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ADA Web Compliance banner

In recent news, industries and companies are facing legal action for not ensuring their website is ADA compliant. Though The American Disabilities Act (ADA) was amended in 2010 to include websites, it wasn’t until recently, after several lawsuits being filed, that people started paying attention. This is likely in large part due to the fact that the final standards for what makes a website ADA compliant have yet to be released, but we at JSK Marketing think it’s important to be aware and take charge of best practices to avoid potential legal headaches.

What is the American Disabilities Act?

Passed in 1990, The American Disabilities Act (ADA) ensures that commercial and public entities provide access and accommodation for individuals with a range of disabilities. This is why nearly every establishment you visit will have handicapped parking spaces, wheelchair ramps, and ADA compliant bathrooms. Websites were included in the 2010 amendment because of how important the web has become to our everyday life. While most folks assume this is only a burden to individuals who may be visually impaired, it also protects those who have mobility issues that limit their ability to use a mouse or keyboard, forcing them to rely on screen readers to absorb any information consumed via the screen.

If ADA hasn’t set official standards, then how can I be sued for failure to comply?

According to the Search Engine Journal, both the U.S. and the U.K. refer to non-government related websites as “public” and “public sector” entities, allowing the legal system to hear cases brought by persons with disabilities who find themselves unable to use a public-facing business website. This is especially important if you have a brick and mortar business that must comply with ADA laws already.

What helps make a website ADA compliance friendly?

While it is nearly impossible to achieve 100% ADA compliance with a website, it is still best practice to do your due diligence and ensure as many systems are in place to support anyone with disabilities who may be visiting your site.

A key way to do this is by ensuring your website is setup to support screen reading technologies. A screen reader is technology that literally digests and reads off content from a website. This sounds pretty straightforward until multimedia gets involved, which let’s be honest, virtually every website today utilizes some form of multimedia to make their website more engaging to users. To help screen readers digest multimedia on your site, it is encouraged to include alt text with any imagery being displayed. Alt text is also beneficial to your SEO, making this suggestion a win-win for your website. When creating alt-text it is important not to get carried away. They should be short and to the point, clearly describing the specific photo or video.

Another way to ensure your website is screen reader friendly is to ensure that you select PDF Optimizer when loading any PDFs to your site. While it is best practice to avoid loading PDFs to your site, (so that this content can assist with SEO) you should ensure that proper settings are applied so the screen reader can digest the content just as it would when crawling the content on your regular site.

Beyond ensuring a screen reader has no issue absorbing the content of your site, it is important to keep in mind that ADA compliance also comes into play around things such as font size and colors, proper HTML, clickable links, ease of navigability and how you link things to your site. All these factors (and more) can be things that legal entities attack when filing a lawsuit. When testing your site for usability, try to keep in mind how difficult things are to read, navigate, etc. If you have any concerns, it is always better to be safe than sorry. Keep in mind, this may even impact how your branding is integrated into your site. For example, if your brand colors are primarily white, light pink, and chartreuse, you may have to darken some of your hues for the purpose of your website to ensure there is enough contrast between background and font to meet ADA compliance.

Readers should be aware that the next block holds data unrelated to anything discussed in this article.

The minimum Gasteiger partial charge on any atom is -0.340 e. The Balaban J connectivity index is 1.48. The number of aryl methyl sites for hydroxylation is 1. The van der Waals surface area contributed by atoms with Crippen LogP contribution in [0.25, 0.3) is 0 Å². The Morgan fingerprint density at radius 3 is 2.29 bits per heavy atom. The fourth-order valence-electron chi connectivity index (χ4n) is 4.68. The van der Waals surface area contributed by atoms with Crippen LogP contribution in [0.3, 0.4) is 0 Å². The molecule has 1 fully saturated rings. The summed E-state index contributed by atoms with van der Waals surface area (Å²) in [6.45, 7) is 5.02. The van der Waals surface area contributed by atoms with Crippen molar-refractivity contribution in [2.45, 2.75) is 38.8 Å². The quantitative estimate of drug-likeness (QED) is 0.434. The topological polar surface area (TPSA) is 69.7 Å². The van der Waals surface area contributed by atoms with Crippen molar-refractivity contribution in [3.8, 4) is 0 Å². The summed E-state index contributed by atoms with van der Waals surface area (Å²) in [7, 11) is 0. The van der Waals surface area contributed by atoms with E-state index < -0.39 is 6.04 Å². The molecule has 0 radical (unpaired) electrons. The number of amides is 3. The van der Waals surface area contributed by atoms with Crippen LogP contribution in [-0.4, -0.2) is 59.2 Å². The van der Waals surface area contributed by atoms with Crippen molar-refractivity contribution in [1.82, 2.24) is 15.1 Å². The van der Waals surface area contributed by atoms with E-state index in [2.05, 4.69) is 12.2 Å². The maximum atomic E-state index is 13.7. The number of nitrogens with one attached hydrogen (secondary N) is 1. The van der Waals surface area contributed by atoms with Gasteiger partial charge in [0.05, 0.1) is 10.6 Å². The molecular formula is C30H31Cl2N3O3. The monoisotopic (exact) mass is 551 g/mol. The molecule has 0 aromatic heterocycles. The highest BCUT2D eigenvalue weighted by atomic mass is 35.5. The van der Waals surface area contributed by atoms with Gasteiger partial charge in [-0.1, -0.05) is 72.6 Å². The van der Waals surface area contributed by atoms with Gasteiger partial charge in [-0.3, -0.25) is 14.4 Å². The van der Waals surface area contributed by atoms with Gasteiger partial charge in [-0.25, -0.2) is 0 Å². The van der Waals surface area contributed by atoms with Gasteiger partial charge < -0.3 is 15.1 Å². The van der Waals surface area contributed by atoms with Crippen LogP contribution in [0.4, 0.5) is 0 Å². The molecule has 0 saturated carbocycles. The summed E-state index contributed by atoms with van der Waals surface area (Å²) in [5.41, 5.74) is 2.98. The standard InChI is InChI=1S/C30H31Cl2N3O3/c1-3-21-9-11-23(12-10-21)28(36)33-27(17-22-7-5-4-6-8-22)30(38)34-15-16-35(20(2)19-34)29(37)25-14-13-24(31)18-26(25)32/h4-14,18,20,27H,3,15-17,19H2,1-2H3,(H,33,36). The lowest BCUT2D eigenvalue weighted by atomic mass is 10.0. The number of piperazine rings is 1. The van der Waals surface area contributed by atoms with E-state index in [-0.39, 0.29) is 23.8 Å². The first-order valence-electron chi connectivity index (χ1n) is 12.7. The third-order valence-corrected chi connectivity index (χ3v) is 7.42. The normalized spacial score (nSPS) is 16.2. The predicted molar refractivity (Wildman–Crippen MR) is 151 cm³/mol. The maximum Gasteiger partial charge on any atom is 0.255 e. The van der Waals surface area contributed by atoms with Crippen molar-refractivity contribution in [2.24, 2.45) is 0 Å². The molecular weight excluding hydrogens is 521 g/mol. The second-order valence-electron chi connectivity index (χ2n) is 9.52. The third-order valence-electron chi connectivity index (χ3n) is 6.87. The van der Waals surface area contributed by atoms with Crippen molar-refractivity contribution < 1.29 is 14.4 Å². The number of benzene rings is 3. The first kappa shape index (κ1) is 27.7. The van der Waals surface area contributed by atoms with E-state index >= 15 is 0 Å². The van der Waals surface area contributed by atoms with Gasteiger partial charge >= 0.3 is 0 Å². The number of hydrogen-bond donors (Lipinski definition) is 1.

How do you ensure your website is ADA compliant?

If you’re not totally overwhelmed yet, I’m sure your next thought is: “What do I need to do to make sure my current site is compliant and remains compliant in the future?” There are tons of tools out there to help you test the accessibility of your site. One of our favorites is a tool called Lighthouse by Google Chrome. The tool scores you on accessibility (and other metrics like SEO & performance) and makes suggestions of what to fix so you score higher. While there are not clear website accessibility standards established yet by the ADA, you can refer to Version 2.1 of WCAG for the most recent recommendations according to the W3C (World Wide Web Consortium). If you are in an industry that is highly susceptible to legal action or is a company that doesn’t have time to regularly maintain and monitor your site’s compliance score, we recommend partnering with a third party agency or developer who deals with websites on a daily basis.

As good stewards, who long to create lifelong fans of our brands, we should always be thinking through marketing planning in a way that is inclusive of any potential fans, including those who may have disabilities. If SEO is already a major focus area for your company, you likely already have many ADA compliance best practices in place and only minor tweaking will need to be done.

If creating and maintaining an ADA compliant website seems overwhelming to you though or isn’t something you have time for, we’d love to join you in the journey. Contact us today to learn more!

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